Particle Systems in After Effects

 

Creating Cinemagraphs with Photoshop and After Effects

 

Lesson Info

Particle Systems in After Effects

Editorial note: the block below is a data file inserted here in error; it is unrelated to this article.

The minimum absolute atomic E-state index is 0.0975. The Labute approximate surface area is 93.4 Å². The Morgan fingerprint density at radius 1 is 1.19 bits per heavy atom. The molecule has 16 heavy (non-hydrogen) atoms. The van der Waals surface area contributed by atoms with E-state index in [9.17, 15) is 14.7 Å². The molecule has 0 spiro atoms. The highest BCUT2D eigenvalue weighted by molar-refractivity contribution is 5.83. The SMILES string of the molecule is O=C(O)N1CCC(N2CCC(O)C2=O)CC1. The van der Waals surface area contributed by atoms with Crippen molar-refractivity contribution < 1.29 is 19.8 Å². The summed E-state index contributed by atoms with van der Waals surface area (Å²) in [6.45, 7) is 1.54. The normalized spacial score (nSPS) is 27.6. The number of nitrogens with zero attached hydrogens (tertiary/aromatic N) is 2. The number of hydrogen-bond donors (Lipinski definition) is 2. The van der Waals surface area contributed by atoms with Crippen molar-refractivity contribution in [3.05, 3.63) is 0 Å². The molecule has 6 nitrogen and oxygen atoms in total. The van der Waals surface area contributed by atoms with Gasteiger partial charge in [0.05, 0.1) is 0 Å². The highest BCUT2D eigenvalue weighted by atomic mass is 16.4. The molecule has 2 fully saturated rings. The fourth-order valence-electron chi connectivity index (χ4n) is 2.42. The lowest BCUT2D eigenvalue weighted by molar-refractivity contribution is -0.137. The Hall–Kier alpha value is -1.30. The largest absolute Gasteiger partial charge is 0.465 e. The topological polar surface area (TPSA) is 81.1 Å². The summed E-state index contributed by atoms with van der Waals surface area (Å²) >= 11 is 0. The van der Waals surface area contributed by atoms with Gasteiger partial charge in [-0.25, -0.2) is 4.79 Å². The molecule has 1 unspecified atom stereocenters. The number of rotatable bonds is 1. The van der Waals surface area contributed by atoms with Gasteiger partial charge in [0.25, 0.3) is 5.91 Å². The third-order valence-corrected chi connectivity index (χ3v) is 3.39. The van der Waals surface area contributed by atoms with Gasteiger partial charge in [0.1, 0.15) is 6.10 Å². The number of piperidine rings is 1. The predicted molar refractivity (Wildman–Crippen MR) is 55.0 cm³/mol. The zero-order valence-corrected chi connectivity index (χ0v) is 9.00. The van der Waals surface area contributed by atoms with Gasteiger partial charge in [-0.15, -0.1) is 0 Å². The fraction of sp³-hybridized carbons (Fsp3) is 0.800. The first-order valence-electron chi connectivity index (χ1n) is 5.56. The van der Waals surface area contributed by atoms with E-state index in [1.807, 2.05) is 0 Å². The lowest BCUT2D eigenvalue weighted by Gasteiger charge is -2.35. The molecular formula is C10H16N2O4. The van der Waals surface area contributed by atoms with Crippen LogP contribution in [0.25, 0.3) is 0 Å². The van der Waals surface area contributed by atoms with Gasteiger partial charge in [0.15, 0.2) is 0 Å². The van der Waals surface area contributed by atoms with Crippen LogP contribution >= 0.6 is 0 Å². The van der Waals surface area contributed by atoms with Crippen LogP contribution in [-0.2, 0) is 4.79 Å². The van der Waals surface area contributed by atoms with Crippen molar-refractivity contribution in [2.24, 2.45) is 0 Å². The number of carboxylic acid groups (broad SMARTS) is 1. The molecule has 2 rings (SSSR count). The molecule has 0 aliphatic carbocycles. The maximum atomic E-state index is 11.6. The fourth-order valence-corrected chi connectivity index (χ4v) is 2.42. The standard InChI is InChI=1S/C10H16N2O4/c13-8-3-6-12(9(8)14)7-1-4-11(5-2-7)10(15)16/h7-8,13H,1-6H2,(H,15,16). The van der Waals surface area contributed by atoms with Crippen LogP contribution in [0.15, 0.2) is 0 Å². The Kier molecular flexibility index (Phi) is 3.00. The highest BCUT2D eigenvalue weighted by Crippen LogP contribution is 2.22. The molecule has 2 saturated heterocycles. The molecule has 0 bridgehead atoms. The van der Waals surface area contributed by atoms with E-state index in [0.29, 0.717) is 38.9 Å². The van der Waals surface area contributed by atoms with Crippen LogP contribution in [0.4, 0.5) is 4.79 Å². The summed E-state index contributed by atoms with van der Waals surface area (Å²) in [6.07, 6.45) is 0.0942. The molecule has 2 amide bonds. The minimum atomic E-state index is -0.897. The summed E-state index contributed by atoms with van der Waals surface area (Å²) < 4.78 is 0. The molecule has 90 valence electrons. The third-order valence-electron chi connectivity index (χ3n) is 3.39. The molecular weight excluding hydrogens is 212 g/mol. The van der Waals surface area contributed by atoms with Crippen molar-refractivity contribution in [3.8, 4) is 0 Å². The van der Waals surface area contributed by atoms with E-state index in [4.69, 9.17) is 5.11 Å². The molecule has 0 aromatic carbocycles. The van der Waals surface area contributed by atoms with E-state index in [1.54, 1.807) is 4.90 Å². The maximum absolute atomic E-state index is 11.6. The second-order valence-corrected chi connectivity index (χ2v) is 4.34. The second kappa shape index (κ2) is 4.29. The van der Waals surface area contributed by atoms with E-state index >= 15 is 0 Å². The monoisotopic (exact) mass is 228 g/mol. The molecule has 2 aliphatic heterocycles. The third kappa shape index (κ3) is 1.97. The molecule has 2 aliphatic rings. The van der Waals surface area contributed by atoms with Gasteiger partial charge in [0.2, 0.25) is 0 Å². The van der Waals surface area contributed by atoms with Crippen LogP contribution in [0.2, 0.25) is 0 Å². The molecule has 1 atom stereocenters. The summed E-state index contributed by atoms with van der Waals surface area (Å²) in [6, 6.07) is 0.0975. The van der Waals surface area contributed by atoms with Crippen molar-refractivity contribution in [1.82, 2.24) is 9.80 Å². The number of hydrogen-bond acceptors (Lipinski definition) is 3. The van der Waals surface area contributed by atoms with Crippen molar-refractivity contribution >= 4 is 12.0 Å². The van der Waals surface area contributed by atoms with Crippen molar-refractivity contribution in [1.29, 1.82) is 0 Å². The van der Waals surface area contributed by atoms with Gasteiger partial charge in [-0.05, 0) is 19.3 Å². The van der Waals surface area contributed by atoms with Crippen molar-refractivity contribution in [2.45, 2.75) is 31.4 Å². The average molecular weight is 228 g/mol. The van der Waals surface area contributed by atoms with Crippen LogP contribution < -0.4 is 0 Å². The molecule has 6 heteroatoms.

Particles can be incredibly powerful. They're a little intimidating when you first start playing with them. I would say after maybe three or four hours of kinda playing around with them and you get the hand of them, they're awesome. They are my favorite thing to do in AfterFX, because you can just do so many fun and interesting things with them. So I wanna, first show a couple of examples of places where we've used particles to create simulations for cinemagraphs. So this is a photograph taken by Matt Hayward. He does photography for Super Geek League which is this band here. And so this is a cinemagraph that was created completely from a static photo. And there's a bunch of different things going on here. We have two looping particle systems running. There's looping particle down here which is the fog, which is these particles that sort of loop around with a lot of Gaussian blur on them. And then we have particles that are moving behind the people on stage with the light burst effect ...